(c) Copyright PWxyz, LLC. All rights reserved Review by Library Journal Review

Ide takes a detour from his raved-about "IQ" series by reimagining iconic detective Philip Marlowe in contemporary times. This Marlowe is a reserved and efficient private eye who takes on two tricky cases, agreeing to find the daughter of a difficult Hollywood starlet and a child kidnapped from his mother by his father. Just as important is Marlowe's relationship with his once-admired LAPD homicide detective dad, awash in alcohol after the death of his wife. With a 40,000-copy first printing.

(c) Copyright Library Journals LLC, a wholly owned subsidiary of Media Source, Inc. No redistribution permitted. Review by Kirkus Book Review

Ide brings Philip Marlowe to modern-day LA in this hard-boiled noir PI yarn. Marlowe is a private investigator in modern-day Los Angeles. His father, Emmet, is an alcoholic cop still mourning the loss of his beloved wife and wishing his son had become a cop. The famous but fast-fading movie star Kendra James reluctantly hires Marlowe to find her 17-year-old runaway stepdaughter, Cody. That's not a hard task, but the two women hate each other, and both deserve it. Kendra's husband, Terry, had been shot to death two weeks earlier, and she hardly cares one bit. The guy was just a washed-up moviemaker anyway. And Cody won't come home, accusing Kendra of killing her dad. Emmet and Marlowe have serious father-son issues, but Dad gives him critical help, especially by sheltering and protecting Cody. Then Marlowe unsuccessfully tries to turn down a second case: Englishwoman Ren Stewart's young son, Jeremy, has been kidnapped by his father, and Ren is desperate to bring him back to London. The tension builds as the two plotlines intersect with the aid of Russian and Armenian gangsters. Every character has great lines, and the descriptions alone make the story worth reading. "The movie went by like a cement wall taking a walk." "Freddie's smile imploded, as if his throat were sucking in his features." Kendra tells Marlowe that Cody's relationship with her brother, Noah, was "like a reenactment of the war in Vietnam. Firefights and bombing runs for years on end." Fans of the genre know that Philip Marlowe is the creation of the late Raymond Chandler, beginning with The Big Sleep in 1939. Chandler's Marlowe has long been considered the quintessential private investigator, relentless and resolute in his work. There is tension, violence, humor, and a bit of sadness, with romance just out of the hero's reach. This one's witty, clever, and fun, and it's worthy of the great Raymond Chandler. Copyright (c) Kirkus Reviews, used with permission.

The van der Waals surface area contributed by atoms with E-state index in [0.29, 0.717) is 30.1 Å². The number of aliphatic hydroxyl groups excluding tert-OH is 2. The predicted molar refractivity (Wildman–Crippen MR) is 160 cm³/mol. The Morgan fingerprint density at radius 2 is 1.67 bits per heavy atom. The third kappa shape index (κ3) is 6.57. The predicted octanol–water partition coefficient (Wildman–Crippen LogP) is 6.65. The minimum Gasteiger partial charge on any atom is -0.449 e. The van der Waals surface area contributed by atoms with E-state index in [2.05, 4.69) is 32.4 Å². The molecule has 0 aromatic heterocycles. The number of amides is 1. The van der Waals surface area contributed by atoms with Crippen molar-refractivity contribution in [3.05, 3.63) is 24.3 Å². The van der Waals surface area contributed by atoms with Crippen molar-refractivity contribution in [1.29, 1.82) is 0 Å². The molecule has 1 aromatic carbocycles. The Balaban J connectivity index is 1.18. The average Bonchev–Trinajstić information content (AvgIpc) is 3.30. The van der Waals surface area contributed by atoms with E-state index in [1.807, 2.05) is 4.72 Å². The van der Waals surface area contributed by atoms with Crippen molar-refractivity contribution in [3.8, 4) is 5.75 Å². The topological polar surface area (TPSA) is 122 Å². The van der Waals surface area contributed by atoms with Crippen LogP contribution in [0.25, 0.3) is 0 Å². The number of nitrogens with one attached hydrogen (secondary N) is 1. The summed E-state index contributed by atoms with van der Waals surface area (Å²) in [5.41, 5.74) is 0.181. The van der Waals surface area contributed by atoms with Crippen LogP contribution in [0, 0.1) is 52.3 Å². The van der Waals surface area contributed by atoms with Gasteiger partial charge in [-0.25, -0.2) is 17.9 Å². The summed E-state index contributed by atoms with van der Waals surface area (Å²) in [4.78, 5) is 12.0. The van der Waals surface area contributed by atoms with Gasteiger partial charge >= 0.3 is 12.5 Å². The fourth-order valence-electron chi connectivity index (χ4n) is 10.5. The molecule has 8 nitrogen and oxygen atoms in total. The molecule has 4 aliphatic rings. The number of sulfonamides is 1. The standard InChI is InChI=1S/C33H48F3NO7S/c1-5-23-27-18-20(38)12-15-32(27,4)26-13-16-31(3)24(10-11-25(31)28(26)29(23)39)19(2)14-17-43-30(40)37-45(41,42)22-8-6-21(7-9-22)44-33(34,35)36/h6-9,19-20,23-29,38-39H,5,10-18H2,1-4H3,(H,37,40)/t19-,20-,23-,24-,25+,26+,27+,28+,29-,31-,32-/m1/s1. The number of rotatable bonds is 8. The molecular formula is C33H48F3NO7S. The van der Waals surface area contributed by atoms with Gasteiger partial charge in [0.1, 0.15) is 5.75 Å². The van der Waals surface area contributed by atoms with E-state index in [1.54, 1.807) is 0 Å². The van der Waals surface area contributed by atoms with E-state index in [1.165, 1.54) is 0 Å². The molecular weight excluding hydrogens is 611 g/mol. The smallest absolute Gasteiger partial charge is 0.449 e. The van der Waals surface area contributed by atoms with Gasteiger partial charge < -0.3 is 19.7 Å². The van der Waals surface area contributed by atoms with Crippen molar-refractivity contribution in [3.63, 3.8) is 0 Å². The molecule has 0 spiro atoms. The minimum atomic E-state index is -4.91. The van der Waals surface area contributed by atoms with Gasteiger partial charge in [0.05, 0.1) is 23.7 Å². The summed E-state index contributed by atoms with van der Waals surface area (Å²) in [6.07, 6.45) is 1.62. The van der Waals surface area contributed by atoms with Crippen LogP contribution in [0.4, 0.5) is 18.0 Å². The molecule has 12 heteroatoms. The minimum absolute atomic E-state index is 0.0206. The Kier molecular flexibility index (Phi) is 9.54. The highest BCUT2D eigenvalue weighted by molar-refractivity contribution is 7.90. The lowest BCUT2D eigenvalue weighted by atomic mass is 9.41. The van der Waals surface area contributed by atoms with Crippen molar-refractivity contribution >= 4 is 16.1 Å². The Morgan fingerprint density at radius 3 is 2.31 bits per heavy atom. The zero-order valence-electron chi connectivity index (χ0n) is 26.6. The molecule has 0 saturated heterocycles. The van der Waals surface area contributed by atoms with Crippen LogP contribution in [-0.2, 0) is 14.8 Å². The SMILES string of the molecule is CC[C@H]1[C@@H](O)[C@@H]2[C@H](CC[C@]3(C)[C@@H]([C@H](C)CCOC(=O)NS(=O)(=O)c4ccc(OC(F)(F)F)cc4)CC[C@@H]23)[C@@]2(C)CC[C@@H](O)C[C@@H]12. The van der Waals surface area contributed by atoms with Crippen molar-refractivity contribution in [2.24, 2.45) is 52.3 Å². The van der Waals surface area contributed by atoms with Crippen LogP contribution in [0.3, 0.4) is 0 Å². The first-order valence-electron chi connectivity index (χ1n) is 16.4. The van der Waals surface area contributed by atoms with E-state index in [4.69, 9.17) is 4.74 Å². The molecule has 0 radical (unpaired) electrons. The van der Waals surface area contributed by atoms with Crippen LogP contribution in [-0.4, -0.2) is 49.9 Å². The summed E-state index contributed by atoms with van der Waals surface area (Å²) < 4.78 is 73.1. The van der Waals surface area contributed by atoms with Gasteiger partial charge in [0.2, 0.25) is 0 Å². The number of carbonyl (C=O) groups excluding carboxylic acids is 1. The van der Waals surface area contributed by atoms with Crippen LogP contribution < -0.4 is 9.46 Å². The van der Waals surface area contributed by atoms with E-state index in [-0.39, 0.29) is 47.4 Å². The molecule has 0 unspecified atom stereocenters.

Copyright (c) Kirkus Reviews, used with permission.